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Lesson 3 SQL Strings and substrings
Objective Run queries that contain string and substring functions to see how they work.

SQL Strings and Substring Functions

Here are the most commonly used functions that you will use on character, or string, data.

Concatenation of strings

When you add two strings together, you concatenate them. This is helpful if you want to combine the first and last name fields to make the results read more easily, for example. You use this capability by simply using the plus sign (+) between the values you want to place together:

SELECT au_Fname + '' + au_Lname 
FROM Authors

Depending on the engine, if you use quotes with no spaces between them, the engine will automatically insert a space for you.


Substring capabilities let you extract a portion of a string, for example, only the leftmost three characters or the middle four characters. When you use SUBSTRING, you simply indicate the information item to use, the start point, and the length to extract.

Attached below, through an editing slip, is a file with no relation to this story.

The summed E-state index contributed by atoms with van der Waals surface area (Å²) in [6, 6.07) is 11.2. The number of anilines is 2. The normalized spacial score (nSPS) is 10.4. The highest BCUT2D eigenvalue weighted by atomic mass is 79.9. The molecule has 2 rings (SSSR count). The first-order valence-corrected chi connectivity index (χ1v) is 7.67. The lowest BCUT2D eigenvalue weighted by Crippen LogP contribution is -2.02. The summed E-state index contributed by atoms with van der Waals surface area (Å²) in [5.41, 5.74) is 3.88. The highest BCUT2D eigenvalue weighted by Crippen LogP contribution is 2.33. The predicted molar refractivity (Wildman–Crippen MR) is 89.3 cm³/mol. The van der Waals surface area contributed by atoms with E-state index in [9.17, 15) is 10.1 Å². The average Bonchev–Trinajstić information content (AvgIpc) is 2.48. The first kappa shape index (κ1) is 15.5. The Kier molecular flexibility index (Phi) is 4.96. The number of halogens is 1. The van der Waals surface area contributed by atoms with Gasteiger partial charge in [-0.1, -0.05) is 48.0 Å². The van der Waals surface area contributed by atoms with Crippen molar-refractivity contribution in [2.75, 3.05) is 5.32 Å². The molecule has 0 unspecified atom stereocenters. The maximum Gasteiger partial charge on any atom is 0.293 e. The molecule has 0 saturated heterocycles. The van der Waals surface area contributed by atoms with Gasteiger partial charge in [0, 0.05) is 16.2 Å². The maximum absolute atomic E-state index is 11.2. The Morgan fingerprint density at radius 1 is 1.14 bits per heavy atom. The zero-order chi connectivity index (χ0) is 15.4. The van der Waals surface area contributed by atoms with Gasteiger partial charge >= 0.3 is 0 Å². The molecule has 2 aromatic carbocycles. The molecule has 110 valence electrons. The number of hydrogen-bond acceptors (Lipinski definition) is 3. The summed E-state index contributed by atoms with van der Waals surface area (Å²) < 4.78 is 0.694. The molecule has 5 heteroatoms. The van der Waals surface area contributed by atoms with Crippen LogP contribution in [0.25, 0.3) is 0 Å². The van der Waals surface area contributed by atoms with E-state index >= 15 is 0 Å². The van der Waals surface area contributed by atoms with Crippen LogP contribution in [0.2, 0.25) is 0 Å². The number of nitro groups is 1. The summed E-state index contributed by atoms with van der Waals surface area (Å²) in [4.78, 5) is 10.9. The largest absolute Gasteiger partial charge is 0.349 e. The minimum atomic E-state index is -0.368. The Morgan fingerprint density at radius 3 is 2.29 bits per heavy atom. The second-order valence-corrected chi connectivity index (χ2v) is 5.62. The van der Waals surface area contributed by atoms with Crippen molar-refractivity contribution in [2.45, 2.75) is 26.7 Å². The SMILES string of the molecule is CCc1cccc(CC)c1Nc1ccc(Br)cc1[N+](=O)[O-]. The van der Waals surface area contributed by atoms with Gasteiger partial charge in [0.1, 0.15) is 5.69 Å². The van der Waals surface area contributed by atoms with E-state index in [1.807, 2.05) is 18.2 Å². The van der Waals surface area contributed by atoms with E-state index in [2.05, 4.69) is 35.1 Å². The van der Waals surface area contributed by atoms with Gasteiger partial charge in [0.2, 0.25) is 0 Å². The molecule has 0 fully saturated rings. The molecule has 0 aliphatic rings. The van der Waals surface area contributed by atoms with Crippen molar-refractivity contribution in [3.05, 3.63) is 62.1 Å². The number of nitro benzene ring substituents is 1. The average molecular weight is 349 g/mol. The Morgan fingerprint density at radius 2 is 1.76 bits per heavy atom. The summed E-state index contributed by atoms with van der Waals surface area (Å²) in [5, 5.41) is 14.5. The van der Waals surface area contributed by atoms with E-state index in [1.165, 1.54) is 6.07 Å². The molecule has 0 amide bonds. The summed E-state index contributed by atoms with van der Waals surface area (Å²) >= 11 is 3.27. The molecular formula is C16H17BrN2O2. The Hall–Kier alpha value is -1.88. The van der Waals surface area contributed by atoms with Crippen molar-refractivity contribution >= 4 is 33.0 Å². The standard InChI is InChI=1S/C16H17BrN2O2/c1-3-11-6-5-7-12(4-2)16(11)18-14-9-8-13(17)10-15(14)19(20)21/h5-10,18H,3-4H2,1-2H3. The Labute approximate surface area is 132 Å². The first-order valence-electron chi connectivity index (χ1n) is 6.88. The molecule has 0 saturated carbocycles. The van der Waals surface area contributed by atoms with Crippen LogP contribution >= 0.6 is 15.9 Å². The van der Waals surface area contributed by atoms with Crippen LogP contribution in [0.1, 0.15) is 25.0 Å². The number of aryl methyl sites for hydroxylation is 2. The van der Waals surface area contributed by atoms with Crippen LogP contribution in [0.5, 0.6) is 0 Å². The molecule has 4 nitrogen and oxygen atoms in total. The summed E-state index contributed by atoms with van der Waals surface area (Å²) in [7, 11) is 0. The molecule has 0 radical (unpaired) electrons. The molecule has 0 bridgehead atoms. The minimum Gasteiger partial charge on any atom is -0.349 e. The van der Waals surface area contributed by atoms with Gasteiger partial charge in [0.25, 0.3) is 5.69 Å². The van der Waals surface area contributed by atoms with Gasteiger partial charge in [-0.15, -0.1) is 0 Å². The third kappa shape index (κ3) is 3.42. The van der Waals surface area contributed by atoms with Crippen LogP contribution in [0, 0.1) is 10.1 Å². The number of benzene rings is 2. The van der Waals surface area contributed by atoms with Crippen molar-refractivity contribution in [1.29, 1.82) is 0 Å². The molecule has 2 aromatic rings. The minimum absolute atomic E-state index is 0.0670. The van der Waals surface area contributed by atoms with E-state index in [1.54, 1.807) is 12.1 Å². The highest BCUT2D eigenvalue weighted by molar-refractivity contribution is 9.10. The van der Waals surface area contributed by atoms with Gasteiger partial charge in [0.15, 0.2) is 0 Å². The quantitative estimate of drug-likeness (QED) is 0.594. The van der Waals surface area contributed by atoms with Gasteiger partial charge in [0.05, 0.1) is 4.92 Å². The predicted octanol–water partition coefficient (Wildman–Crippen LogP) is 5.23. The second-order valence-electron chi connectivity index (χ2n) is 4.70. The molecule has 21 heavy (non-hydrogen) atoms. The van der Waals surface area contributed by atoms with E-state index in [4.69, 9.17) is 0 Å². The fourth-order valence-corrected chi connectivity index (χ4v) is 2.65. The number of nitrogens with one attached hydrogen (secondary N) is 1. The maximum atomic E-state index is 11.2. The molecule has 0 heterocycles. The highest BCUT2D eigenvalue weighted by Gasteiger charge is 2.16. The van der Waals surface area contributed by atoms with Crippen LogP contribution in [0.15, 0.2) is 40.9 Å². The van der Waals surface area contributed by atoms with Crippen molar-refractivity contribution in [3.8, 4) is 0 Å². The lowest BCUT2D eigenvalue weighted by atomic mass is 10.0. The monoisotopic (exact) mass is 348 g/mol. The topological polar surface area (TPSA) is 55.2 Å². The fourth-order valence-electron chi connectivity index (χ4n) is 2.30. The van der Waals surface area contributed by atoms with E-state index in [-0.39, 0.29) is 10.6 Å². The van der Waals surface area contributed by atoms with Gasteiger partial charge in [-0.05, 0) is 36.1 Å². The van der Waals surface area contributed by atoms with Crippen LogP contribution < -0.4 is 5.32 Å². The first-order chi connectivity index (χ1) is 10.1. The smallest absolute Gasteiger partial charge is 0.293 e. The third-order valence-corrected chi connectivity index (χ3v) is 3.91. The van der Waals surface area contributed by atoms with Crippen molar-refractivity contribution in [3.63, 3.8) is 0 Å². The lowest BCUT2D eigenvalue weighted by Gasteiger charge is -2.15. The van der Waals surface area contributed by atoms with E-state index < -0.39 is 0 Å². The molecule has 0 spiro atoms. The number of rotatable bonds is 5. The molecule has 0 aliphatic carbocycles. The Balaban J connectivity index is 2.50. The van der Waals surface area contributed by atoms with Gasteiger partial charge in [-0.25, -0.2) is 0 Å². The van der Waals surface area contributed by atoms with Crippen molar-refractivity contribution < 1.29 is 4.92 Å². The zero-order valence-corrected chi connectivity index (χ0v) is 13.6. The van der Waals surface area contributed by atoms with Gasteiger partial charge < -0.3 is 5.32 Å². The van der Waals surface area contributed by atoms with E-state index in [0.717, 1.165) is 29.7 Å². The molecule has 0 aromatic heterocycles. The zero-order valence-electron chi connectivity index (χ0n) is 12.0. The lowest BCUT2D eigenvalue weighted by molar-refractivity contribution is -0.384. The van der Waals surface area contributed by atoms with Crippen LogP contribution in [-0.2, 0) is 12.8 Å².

For example, if you want to get the first three characters of the au_Lname column, the following statement would do the trick:

SELECT SUBSTRING(au_Lname, 1, 3) 
FROM Authors

This will result in a new (unnamed) column containing only those first three characters.

String Containing Query - Exercise

Go to the exercise to see how these functions work.
String Containing Query - Exercise
Along with inserting characters into a string, you may have a need to extract a substring from a string. For this purpose, all three servers include the substring() function (although Oracle Database's version is called substr()), which extracts a specified number of characters starting at a specified position. The following example extracts five characters from a string starting at the ninth position:

mysql> SELECT SUBSTRING('goodbye cruel world', 9, 5);
| SUBSTRING('goodbye cruel world', 9, 5) |
| cruel |
1 row in set (0.00 sec)